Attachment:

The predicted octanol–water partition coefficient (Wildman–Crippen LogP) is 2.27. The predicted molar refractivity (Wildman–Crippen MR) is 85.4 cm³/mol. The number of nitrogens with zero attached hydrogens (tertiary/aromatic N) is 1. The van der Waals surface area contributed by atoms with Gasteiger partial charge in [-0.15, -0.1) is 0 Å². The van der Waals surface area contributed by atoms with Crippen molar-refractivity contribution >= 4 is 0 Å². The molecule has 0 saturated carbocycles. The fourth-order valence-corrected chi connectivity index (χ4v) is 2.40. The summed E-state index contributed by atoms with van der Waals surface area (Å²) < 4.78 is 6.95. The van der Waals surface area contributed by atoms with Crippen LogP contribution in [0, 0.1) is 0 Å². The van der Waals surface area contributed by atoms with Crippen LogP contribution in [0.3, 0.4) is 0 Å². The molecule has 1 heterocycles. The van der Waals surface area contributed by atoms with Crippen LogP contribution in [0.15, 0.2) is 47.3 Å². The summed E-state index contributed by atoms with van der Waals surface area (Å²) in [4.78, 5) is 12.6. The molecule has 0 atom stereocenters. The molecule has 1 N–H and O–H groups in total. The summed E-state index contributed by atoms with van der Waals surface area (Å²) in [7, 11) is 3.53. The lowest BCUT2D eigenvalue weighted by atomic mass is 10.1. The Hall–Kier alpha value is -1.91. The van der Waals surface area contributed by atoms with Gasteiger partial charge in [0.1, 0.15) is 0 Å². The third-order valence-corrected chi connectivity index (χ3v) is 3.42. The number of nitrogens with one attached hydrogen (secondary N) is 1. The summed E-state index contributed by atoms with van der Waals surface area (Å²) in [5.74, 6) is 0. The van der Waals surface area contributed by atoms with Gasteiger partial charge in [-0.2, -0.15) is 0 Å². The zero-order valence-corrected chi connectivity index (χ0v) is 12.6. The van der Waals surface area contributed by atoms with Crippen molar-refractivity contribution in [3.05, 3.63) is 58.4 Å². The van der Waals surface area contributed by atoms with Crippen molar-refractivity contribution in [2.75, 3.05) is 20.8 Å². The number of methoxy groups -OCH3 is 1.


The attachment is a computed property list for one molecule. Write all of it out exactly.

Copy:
The predicted octanol–water partition coefficient (Wildman–Crippen LogP) is 2.27. The predicted molar refractivity (Wildman–Crippen MR) is 85.4 cm³/mol. The number of nitrogens with zero attached hydrogens (tertiary/aromatic N) is 1. The van der Waals surface area contributed by atoms with Gasteiger partial charge in [-0.15, -0.1) is 0 Å². The van der Waals surface area contributed by atoms with Crippen molar-refractivity contribution >= 4 is 0 Å². The molecule has 0 saturated carbocycles. The fourth-order valence-corrected chi connectivity index (χ4v) is 2.40. The summed E-state index contributed by atoms with van der Waals surface area (Å²) < 4.78 is 6.95. The van der Waals surface area contributed by atoms with Crippen LogP contribution in [0, 0.1) is 0 Å². The van der Waals surface area contributed by atoms with Crippen LogP contribution in [0.3, 0.4) is 0 Å². The molecule has 1 heterocycles. The van der Waals surface area contributed by atoms with Crippen LogP contribution in [0.15, 0.2) is 47.3 Å². The summed E-state index contributed by atoms with van der Waals surface area (Å²) in [4.78, 5) is 12.6. The molecule has 0 atom stereocenters. The molecule has 1 N–H and O–H groups in total. The summed E-state index contributed by atoms with van der Waals surface area (Å²) in [7, 11) is 3.53. The lowest BCUT2D eigenvalue weighted by atomic mass is 10.1. The Hall–Kier alpha value is -1.91. The van der Waals surface area contributed by atoms with Gasteiger partial charge in [0.1, 0.15) is 0 Å². The third-order valence-corrected chi connectivity index (χ3v) is 3.42. The number of nitrogens with one attached hydrogen (secondary N) is 1. The summed E-state index contributed by atoms with van der Waals surface area (Å²) in [5.74, 6) is 0. The van der Waals surface area contributed by atoms with Gasteiger partial charge in [-0.2, -0.15) is 0 Å². The zero-order valence-corrected chi connectivity index (χ0v) is 12.6. The van der Waals surface area contributed by atoms with Crippen molar-refractivity contribution in [3.05, 3.63) is 58.4 Å². The van der Waals surface area contributed by atoms with Crippen molar-refractivity contribution in [2.75, 3.05) is 20.8 Å². The number of methoxy groups -OCH3 is 1.